I want to raise a legacy issue which affects all parties that have been in government over the past several years. I am not doing this in any political point scoring manner and I accept previous Governments were equally culpable in this regard. It is about the legacy issue of how the State dealt with child sex abuse in national day schools. The State fought against any idea of culpability for that until Louise O'Keeffe won a major breakthrough case in the European Court of Human Rights in 2014. The Taoiseach will be familiar with that case.
The State's response to that European Court of Human Rights judgment has been a significant failure, leaving much to be desired, however. The State introduced an ex gratia payment scheme but, in many respects, the limits were too low. The prior complaint expedient that was inserted effectively debarred many from seeking justice. Only seven settlements so far have been reached out of 210 cases, with the remainder still going through the courts.
Recently, I met a victim who has been involved in this situation for some time. He was the victim of horrific abuse at the hands of a Christian Brother in a school. The abuser was subsequently convicted in this and other abuse cases. There are a number of other victims out there at the moment. The man in question has been up and down through the courts and the religious orders but has received no compensation or a cent from the State.
Many of the people in question discontinued their cases when the Supreme Court ruled the State did not have an obligation. Recently, the High Court stated it will not uphold their rights to pursue their cases again in law. In his ruling, Mr. Justice Max Barrett said, "[But] the Irish people, with their great and proper sense of justice, may well conclude that the path of rightness in this matter should lead ultimately to a different end". He added, "As an Irishman, I would respectfully agree".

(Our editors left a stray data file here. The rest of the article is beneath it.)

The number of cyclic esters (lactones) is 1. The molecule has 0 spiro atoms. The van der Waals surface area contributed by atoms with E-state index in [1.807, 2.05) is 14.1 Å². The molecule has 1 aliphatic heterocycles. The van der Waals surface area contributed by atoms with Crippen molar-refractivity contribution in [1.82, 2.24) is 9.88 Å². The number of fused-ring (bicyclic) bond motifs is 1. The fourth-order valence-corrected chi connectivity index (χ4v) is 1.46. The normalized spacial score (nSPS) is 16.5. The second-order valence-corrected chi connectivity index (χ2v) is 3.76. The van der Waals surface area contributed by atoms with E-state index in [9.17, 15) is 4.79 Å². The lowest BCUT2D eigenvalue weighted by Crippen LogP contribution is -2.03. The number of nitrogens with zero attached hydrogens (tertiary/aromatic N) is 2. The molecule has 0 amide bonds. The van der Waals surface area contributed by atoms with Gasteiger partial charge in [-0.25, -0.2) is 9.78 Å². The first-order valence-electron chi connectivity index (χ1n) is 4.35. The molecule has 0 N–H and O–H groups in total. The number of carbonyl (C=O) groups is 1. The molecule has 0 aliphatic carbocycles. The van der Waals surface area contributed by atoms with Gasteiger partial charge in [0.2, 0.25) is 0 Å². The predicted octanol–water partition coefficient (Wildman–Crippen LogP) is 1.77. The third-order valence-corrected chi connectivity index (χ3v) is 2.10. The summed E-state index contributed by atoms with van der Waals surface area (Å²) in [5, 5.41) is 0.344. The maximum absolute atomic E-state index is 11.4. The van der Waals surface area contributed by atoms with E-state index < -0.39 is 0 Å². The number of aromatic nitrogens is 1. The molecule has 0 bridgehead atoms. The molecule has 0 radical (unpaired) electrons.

Essentially what has gone on is unacceptable. After the Ryan report, the Taoiseach then said the response of the State should "draw together all the generosity, sensitivity and compassion that should have been shown to survivors when they were children". He went on to say Ireland should become a world leader in reconciliation and reparation. According to the Minister for Education and Skills, Deputy Richard Bruton, in a parliamentary reply, there are 210 cases. By any objective standard, that is a finite number. Either through the criminal injuries tribunal or some other method, I implore the Taoiseach - I am willing to be open and responsive - to get a mechanism to ensure the victim I met, as well as others, will be properly and duly responded to by the State.